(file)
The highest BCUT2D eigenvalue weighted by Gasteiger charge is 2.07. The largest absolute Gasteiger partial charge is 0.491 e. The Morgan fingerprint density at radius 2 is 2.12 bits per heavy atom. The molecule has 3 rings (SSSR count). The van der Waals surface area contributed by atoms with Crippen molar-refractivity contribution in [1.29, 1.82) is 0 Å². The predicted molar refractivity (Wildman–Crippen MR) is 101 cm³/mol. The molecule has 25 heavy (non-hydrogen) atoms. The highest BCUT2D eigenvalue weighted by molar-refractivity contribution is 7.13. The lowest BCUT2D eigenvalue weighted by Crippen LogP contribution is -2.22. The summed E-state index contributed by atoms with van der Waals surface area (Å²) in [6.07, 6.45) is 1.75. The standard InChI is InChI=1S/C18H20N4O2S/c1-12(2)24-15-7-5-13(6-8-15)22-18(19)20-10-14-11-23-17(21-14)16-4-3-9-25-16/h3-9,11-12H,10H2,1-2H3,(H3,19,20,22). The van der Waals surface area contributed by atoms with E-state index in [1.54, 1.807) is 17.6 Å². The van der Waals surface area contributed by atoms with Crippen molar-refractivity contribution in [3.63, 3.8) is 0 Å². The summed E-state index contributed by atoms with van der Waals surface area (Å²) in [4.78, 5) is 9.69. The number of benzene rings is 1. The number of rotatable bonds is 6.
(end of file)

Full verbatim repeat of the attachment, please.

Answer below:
The highest BCUT2D eigenvalue weighted by Gasteiger charge is 2.07. The largest absolute Gasteiger partial charge is 0.491 e. The Morgan fingerprint density at radius 2 is 2.12 bits per heavy atom. The molecule has 3 rings (SSSR count). The van der Waals surface area contributed by atoms with Crippen molar-refractivity contribution in [1.29, 1.82) is 0 Å². The predicted molar refractivity (Wildman–Crippen MR) is 101 cm³/mol. The molecule has 25 heavy (non-hydrogen) atoms. The highest BCUT2D eigenvalue weighted by molar-refractivity contribution is 7.13. The lowest BCUT2D eigenvalue weighted by Crippen LogP contribution is -2.22. The summed E-state index contributed by atoms with van der Waals surface area (Å²) in [6.07, 6.45) is 1.75. The standard InChI is InChI=1S/C18H20N4O2S/c1-12(2)24-15-7-5-13(6-8-15)22-18(19)20-10-14-11-23-17(21-14)16-4-3-9-25-16/h3-9,11-12H,10H2,1-2H3,(H3,19,20,22). The van der Waals surface area contributed by atoms with E-state index in [1.54, 1.807) is 17.6 Å². The van der Waals surface area contributed by atoms with Crippen molar-refractivity contribution in [3.63, 3.8) is 0 Å². The summed E-state index contributed by atoms with van der Waals surface area (Å²) in [4.78, 5) is 9.69. The number of benzene rings is 1. The number of rotatable bonds is 6.